Anti-war vigil. Wales, 2005.

On Sunday November 11th, people all over Britain pinned the famous blood-red emblem of remembrance to their clothing in honor of those who fought and died for the country. In particular, during a conflict few outside the UK remember quite the same way: the First World War.

I have no opposition to this tradition of paying homage to the casualties of the wartime past – many of the victims being conscripts assembled from among the ranks of the working and middle classes, sent to do the bidding of Britain’s elite. Their suffering and sacrifice deserves acknowledgement, even if the false rationale for many of the wars in which they fought, in service of interests that were not their own, do not.

Yet, in my mind at least, to recall the pain of “our” victims alone is not enough if we are to lament war at all. And if we glorify war when we recall history on such occasions, then Robert Fisk is right in arguing that those who “who flaunt the poppy on their lapels” – the emblem recalling those flowers that grew around the graves of soldiers in Flanders – mindlessly mock the war dead.

A recently-concluded event in the US, Remember Fallujah week, serves as an apt juxtaposition to such traditions in Britain and the Commonwealth. Remember Fallujah Week, which comes just after Remembrance Sunday, is organized annually by Iraq veterans, peace activists, academics and others. It’s timed to coincide with the anniversary of the second and most brutal British-American siege of the city during the Iraq war. This year’s commemoration involved two modest speaking events on the eastern seaboard (at a University and a Methodist Church) which were almost totally ignored by the media.

But Fallujah should be remembered by more than those few in attendance at the latter gatherings, especially by the West. This is because lives inside the ancient “City of Mosques”  are still being crippled, and its people were subjected to horrific war crimes by “our” soldiers in 2004.  Those most grievously afflicted are those most innocent: children,  born with birth defects so horrific that they are almost indescribable. Even a casual look at photographs of the infant victims of this is enough to wrench the guts of any feeling person.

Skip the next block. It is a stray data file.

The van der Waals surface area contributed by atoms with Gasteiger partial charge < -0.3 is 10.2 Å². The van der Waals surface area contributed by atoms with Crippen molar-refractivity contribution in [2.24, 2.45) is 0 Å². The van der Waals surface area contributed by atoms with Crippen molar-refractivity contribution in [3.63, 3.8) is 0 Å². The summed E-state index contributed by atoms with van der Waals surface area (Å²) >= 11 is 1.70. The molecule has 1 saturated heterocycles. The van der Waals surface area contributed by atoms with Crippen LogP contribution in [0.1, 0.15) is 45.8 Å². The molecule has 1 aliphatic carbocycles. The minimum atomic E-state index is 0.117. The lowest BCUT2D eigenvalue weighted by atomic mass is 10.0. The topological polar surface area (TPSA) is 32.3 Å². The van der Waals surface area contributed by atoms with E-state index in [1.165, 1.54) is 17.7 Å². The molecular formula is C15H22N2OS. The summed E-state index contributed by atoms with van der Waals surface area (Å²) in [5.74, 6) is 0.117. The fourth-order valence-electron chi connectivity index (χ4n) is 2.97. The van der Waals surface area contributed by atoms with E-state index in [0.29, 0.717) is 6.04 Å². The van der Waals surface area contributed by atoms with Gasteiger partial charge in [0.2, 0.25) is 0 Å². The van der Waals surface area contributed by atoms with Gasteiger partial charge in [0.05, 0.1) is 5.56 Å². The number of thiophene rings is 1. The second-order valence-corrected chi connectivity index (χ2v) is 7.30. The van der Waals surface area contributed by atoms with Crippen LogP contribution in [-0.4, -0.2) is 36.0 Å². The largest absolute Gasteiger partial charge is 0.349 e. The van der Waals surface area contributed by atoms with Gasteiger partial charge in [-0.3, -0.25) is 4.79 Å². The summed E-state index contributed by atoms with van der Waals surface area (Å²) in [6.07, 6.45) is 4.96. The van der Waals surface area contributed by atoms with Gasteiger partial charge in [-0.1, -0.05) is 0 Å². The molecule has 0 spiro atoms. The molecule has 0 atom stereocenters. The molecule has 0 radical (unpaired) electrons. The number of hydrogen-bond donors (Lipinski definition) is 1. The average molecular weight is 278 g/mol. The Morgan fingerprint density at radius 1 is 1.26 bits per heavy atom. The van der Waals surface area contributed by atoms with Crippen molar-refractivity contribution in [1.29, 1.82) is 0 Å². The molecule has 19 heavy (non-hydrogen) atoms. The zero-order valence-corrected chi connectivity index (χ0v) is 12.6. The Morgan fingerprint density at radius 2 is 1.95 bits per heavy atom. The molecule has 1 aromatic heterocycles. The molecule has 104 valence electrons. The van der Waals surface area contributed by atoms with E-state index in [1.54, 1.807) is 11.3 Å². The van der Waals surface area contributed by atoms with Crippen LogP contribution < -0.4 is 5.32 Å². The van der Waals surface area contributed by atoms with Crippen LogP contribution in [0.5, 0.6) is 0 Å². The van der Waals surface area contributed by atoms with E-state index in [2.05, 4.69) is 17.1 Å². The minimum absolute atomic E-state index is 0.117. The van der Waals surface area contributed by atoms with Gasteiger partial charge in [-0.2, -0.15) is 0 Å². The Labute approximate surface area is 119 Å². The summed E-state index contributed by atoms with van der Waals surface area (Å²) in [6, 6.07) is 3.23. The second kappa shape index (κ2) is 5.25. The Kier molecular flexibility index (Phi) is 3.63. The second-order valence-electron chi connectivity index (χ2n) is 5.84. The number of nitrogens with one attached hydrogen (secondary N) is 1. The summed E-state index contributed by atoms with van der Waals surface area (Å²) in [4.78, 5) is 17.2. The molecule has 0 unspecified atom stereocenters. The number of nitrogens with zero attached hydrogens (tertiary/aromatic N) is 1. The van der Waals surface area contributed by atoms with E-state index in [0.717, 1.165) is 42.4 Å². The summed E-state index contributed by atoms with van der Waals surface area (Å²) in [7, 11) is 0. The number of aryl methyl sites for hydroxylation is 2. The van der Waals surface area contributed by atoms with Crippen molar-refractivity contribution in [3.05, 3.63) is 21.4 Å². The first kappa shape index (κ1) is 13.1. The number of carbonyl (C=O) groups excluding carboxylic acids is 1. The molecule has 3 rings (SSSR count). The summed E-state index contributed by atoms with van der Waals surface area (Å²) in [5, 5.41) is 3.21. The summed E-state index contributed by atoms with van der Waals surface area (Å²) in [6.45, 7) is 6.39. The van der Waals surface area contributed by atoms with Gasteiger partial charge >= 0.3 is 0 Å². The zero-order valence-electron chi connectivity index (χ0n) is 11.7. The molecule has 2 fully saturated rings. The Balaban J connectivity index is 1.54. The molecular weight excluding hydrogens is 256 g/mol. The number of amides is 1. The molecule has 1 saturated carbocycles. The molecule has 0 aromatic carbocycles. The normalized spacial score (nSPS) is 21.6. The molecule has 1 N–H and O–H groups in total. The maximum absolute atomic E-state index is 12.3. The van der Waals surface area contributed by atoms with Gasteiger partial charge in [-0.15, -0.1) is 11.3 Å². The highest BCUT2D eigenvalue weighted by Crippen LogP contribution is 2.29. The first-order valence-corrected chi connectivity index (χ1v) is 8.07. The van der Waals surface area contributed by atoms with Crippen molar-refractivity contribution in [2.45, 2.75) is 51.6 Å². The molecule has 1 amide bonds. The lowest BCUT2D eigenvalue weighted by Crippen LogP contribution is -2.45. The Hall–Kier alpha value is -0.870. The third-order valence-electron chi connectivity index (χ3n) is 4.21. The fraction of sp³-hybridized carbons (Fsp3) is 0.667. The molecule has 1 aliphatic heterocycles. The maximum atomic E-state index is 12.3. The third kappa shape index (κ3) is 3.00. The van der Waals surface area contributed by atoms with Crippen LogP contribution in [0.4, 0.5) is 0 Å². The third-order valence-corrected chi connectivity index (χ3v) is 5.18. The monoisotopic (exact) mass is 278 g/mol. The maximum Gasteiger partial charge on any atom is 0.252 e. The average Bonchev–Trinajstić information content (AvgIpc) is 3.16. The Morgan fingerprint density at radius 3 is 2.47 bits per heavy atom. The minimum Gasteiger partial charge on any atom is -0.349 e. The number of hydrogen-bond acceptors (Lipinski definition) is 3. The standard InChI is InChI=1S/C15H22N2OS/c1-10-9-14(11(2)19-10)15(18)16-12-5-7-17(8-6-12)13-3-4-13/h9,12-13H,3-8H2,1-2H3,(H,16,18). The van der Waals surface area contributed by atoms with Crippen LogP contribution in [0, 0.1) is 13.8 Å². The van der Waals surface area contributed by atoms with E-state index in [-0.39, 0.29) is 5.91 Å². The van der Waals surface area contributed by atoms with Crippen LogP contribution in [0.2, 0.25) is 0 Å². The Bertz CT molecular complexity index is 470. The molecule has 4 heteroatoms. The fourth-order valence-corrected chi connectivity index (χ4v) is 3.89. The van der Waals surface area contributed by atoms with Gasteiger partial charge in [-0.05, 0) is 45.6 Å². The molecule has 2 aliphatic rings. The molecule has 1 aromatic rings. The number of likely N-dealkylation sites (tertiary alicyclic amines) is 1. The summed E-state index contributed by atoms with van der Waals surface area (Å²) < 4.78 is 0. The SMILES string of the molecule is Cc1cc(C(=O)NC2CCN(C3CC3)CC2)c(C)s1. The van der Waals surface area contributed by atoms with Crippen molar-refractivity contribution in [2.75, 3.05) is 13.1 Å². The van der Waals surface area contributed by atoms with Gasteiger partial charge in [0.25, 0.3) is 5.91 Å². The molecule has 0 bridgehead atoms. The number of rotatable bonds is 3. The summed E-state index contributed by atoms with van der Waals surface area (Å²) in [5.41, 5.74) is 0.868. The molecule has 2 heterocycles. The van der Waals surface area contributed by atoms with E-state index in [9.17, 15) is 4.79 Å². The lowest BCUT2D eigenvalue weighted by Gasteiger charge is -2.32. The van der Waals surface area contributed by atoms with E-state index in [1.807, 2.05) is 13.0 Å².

Such horrors were caused by the use of depleted uranium by coalition forces during the siege in November 2004, according to many medical experts. One of them, Dr. Kypros Nicolaides, director of the foetal medicine research center at London’s King’s College Hospital told the Independent “I’m sure the Americans used weapons that caused these deformities.”  The massive surge in defects came after the assault.

The causal link between depleted uranium and these examples of misery is yet to be fully confirmed. Care to guess why? Because the governments of the US and Britain refuse to investigate the issue, for reasons one can probably surmise.

What compelled the Americans and the British to use such deadly weaponry? Strategic advancement, so it appears. By 2004, the city of Fallujah had become a symbol of resistance to coalition forces. Guerrillas had successfully resisted an Allied attempt at recapturing it earlier in the year, and, with significant external help, had become a powerful insurgent’s nest. This eventually provoked a massive assault designed to ensure the fall of this bastion of defiance.

A desire for revenge also may have been a factor. As news broadcasters such as CNN and Fox never allowed the American public to forget, Fallujah was the scene of a disgusting crime against mercenary fighters from the American Blackwater security firm, who were killed and had their desecrated, burnt corpses hung from a bridge by a small crowd.

Public anger in the US at this outrage was huge, understandably. Paul Bremer, the head of the Coalition Provisional Authority in Iraq, said that the deaths of the Mercenaries would “not go unpunished”.

Iraqi prisoners. Fallujah, 2004.

But the same networks that deplored such crimes barely paid attention to several preceding atrocities by US troops, which caused a fever of hatred to arrest the city. The worst being an incident in which the 82nd Airborne shot at an unarmed crowd killing 17 civilians who were protesting the seizure of a local school by Coalition forces, for use as a military base. Three days later, when locals protested about the killings, troops again shot into the crowd, ending the lives of three people.